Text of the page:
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1961. A squadron of Vulcan aircraft, Britain’s most lethal nuclear bomber, flies towards the east coast of the United States. Highly manoeuvrable, the great delta-winged machines are also equipped with state of the art electronic warfare devices that jam American radar systems. Evading the fighters scrambled to intercept them, the British aircraft target Washington and New York, reducing them to smoking ruins.
They would have done, at least, if this were not an exercise. This extraordinary raid (which actually took place) opens James Hamilton-Paterson’s remarkable novel about the lives of British pilots at the height of the Cold War, when aircrew had to be on call 24 hours a day to fly their nuclear-armed V-bombers to the Western USSR and devastate the lives of millions.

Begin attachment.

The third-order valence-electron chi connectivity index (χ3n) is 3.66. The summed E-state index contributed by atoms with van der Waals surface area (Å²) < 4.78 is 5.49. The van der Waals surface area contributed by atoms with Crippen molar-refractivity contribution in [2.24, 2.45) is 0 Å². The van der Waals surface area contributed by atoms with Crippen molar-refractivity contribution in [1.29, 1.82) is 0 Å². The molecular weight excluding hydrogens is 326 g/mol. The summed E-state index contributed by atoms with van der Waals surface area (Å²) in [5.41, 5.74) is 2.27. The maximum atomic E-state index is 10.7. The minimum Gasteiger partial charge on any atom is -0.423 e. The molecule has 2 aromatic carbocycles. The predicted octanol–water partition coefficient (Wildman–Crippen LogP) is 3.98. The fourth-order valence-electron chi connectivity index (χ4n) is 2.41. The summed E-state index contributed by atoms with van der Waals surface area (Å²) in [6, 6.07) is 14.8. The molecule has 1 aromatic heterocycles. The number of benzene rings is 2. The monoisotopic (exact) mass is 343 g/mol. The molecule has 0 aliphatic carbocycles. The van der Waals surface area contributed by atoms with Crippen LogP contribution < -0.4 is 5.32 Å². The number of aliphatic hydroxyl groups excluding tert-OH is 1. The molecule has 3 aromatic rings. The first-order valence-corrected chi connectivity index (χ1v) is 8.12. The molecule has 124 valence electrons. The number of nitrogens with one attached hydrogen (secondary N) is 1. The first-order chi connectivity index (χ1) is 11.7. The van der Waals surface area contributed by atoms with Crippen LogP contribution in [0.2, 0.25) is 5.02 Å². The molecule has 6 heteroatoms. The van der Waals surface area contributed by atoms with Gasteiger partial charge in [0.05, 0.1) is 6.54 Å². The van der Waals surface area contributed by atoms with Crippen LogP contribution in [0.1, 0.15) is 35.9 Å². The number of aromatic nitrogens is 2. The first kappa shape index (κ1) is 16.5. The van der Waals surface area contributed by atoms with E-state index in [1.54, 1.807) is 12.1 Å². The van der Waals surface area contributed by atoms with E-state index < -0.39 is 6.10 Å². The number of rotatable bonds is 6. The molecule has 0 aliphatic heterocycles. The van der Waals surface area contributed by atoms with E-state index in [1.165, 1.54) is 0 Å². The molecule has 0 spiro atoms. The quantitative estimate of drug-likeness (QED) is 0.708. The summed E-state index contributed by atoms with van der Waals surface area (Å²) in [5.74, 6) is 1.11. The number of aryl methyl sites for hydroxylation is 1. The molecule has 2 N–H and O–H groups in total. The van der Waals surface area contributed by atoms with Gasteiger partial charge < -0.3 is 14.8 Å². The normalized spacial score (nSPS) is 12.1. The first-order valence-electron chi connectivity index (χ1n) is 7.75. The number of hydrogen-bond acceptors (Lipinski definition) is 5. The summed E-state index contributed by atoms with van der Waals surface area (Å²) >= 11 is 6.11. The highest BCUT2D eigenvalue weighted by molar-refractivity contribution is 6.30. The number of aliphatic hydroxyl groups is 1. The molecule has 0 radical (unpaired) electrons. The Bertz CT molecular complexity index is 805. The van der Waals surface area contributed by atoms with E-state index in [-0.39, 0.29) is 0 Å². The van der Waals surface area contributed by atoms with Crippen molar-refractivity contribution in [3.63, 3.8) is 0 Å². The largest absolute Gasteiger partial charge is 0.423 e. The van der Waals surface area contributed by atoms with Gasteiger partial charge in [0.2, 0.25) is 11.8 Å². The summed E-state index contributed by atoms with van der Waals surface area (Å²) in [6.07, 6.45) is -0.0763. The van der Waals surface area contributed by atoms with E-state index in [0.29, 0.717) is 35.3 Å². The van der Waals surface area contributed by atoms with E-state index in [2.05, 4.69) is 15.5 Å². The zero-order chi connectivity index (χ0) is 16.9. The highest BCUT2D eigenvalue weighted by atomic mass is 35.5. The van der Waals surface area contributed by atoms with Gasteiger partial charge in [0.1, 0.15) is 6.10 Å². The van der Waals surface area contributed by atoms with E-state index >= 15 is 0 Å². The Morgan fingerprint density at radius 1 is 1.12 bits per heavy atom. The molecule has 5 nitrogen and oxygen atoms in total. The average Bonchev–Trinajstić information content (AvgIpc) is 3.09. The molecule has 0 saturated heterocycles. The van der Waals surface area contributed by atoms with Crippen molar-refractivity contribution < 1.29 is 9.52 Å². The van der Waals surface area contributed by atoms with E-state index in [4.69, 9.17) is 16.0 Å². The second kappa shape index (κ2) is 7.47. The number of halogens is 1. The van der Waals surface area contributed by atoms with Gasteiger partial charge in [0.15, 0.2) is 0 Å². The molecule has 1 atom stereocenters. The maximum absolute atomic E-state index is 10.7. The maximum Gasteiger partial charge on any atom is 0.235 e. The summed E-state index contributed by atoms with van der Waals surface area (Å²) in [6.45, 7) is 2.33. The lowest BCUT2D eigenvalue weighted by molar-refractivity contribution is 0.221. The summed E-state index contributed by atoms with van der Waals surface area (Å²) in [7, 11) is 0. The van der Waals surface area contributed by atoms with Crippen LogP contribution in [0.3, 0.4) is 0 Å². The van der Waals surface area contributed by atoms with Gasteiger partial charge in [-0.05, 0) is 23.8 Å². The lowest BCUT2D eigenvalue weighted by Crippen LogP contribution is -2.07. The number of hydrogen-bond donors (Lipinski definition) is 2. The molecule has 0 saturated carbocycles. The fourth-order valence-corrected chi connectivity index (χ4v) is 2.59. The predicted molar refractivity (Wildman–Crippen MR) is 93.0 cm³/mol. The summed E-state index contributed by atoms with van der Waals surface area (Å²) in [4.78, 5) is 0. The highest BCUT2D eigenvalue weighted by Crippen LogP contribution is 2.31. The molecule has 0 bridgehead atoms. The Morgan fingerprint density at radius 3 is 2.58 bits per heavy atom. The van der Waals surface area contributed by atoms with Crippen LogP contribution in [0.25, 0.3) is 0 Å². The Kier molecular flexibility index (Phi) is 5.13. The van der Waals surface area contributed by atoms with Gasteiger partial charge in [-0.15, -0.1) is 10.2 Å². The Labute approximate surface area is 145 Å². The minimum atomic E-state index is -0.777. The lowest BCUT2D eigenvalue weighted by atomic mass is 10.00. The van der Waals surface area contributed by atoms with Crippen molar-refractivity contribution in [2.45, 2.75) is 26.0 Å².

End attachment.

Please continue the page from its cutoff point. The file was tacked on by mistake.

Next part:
This is the story of Squadron-Leader Amos McKenna, a Vulcan pilot who is suffering from desires and frustrations that are tearing his marriage apart and making him question his ultimate loyalties. Relations with the American cousins are tense; the future of the RAF bomber fleet is in doubt. And there is a spy at RAF Wearsby, who is selling secrets to his Russian handlers in seedy East Anglian cafes.
A macabre Christmas banquet at which aircrew under intolerable pressures go crazy, with tragic consequences, and a dramatic and disastrous encounter with the Americans in the Libyan desert, are among the high points of a novel that surely conveys the beauty and danger of flying better than any other in recent English literature.
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